BSU Professor Works To Free Innocent Prisoners

BSU Professor Works To Free Innocent Prisoners »Play Video
It's happened again. D-N-A has exonerated a Chicago man for a crime he never committed. A Boise State University professor has played a big role in the use of D-N-A to free people behind bars.

Jerry Miller is now free, after spending 25 years in prison for rape. This week his ankle bracelet was taken off, thanks to science and a group called "The Innocence Project".

D-N-A evidence cleared Miller all these years later.

"It's a real triumph," said Greg Hampikian, Ph.D, The Innocence Project.

And this BSU professor has been there for those "triumphs." Greg Hampikian heads the Idaho Innocence Project, a group that's helped free 200 people through D-N-A evidence. In fact, Hampikian's own work helped free a Georgia man this January.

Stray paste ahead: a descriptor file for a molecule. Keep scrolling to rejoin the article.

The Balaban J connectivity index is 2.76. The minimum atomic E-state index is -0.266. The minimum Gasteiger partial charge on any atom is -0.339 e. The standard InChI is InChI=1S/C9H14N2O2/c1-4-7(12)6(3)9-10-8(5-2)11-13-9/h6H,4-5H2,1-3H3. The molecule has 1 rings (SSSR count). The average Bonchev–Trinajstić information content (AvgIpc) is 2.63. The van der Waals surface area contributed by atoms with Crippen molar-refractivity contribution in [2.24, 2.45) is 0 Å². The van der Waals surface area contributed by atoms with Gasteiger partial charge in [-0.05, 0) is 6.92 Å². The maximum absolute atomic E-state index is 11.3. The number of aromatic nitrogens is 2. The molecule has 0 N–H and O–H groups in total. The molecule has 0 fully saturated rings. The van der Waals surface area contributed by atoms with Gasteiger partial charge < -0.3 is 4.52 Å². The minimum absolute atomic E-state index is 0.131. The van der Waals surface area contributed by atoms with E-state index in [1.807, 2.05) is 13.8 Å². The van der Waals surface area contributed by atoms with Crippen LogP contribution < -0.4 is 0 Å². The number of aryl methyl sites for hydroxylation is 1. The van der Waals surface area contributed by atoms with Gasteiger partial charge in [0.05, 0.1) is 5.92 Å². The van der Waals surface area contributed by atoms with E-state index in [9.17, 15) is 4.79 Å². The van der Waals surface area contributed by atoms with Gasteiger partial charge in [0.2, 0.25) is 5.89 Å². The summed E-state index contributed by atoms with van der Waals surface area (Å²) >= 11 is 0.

"We're very excited because they are happening so much faster now. I think that's because the prosecutors in many cases are just as happy to work with us and find the real culprit," said Hampikian.

And it only takes a small cell sample to get the DNA. You just rub the inside of your cheek with a swab. Then a D-N-A fingerprint is extracted from those cells and compared to evidence found at a crime scene.

"You profile what you find at the scene with a suspects. If it matches all 13 of those markers, then the chances are astronomical," said a BSU lab student.

Hampikian says D-N-A can not only free innocent people, but today this lab work can prevent the wrong person from being convicted in the first place.

"It's kind of like if you had a bad batch of spinach you wouldn't just give antibiotics to the one kid who got sick. You would find out which bags were affected and try to change the program, make sure nobody gets hurt again," said Hampikian. For more information you can visit